BlackBerry’s phone ambitions are diminishing more than ever as the former smartphone giant prepares to launch its first pure Android phone.
Reuters reports that around 200 hardware and design staff have been laid off, following the completion of work on an Android device codenamed "Venice". It’s the latest in a succession of “resource reallocations”.
BlackBerry has struggled to achieve significant volumes since BB10 launched in January 2013, with only 1.1 million units shipped last quarter. The total number is shipped is probably lower than 10 million.
BlackBerry’s CEO John Chen has repeatedly said that BlackBerry will only continue to develop handsets if it’s profitable to do so, and that the break-even point hadn’t yet been reached. Chen has shied away from committing to enhancing BlackBerry’s own BB10 platform, and various indicators suggest it’s now Android or bust for BlackBerry phones, with BB10 placed in maintenance mode while continuing to receive critical security updates.
BlackBerry continues to hire in its QNX embedded systems division, but hasn’t advertised for BB10 developers for some time. While the company released a redesigned Passport in August, it hasn’t revealed any significant enhancements to BB10 this year. Its BB10 developer program is gathering cobwebs.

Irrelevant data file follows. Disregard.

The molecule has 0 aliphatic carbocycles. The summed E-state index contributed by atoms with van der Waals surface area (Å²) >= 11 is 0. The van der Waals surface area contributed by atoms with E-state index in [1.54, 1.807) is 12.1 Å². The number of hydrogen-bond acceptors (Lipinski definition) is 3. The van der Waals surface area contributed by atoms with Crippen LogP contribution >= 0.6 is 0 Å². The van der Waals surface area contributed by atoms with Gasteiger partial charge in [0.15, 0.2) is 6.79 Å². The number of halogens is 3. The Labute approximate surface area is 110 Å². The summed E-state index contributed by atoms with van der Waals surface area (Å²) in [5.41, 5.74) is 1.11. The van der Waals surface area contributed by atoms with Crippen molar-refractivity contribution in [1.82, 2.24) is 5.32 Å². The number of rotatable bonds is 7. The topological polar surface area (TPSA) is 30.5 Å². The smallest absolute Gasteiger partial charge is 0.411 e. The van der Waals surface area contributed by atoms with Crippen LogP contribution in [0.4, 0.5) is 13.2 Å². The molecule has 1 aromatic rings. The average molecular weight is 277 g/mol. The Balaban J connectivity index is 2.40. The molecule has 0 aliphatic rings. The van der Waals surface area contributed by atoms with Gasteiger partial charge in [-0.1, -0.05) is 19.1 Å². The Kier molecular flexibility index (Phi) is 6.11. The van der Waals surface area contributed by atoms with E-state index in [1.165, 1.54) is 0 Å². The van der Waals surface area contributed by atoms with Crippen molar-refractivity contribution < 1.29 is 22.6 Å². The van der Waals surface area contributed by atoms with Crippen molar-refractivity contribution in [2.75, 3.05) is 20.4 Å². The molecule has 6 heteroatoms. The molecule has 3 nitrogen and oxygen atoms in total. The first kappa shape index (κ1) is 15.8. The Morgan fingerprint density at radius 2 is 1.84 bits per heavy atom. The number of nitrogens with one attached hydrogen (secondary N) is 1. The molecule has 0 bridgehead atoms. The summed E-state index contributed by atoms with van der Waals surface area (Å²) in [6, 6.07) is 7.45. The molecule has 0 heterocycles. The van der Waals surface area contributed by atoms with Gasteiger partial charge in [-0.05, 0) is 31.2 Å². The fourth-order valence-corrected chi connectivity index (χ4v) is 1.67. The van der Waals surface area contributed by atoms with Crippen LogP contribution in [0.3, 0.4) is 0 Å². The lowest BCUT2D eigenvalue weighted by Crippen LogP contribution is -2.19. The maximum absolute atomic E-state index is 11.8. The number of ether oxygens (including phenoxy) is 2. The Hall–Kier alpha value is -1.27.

Chen has also qualified a commitment he made at MWC in March to produce four phones this year. It may just be one annually.
A major commitment for BlackBerry would entail updating the Qt-based Cascades libraries essential for native BB10 development, since BB10’s libraries are based on a version of Qt so old that it’s no longer supported. But there’s no indication of such a commitment, and it’s debatable whether BlackBerry has the capacity to fulfil it any more.
Cascades was acquired along with Swedish design house The Astonishing Tribe but the founders jumped ship for a new venture called TOPP two years ago.
In March, BlackBerry promised to port its "crown jewels", including its distinctive keyboard, PIM apps, universal search and hub to iOS and Android, pointing to an exit strategy away from making its own hardware.
Phone blogs are awash with photos and videos of the prototype BlackBerry Android debut, suggesting a carefully managed campaign to condition beleaguered BB10 loyalists into accepting their Googley new future. Venice looks like a last hurrah for BlackBerry’s hardware division – if the stylish slider fails to achieve sales, it’s hard to see what future BlackBerry has in hardware.
BlackBerry is committed to break even, with $500m new sales from software this year, and is beefing up its customer base with the acquisition of its historical rival Good Technologies. ®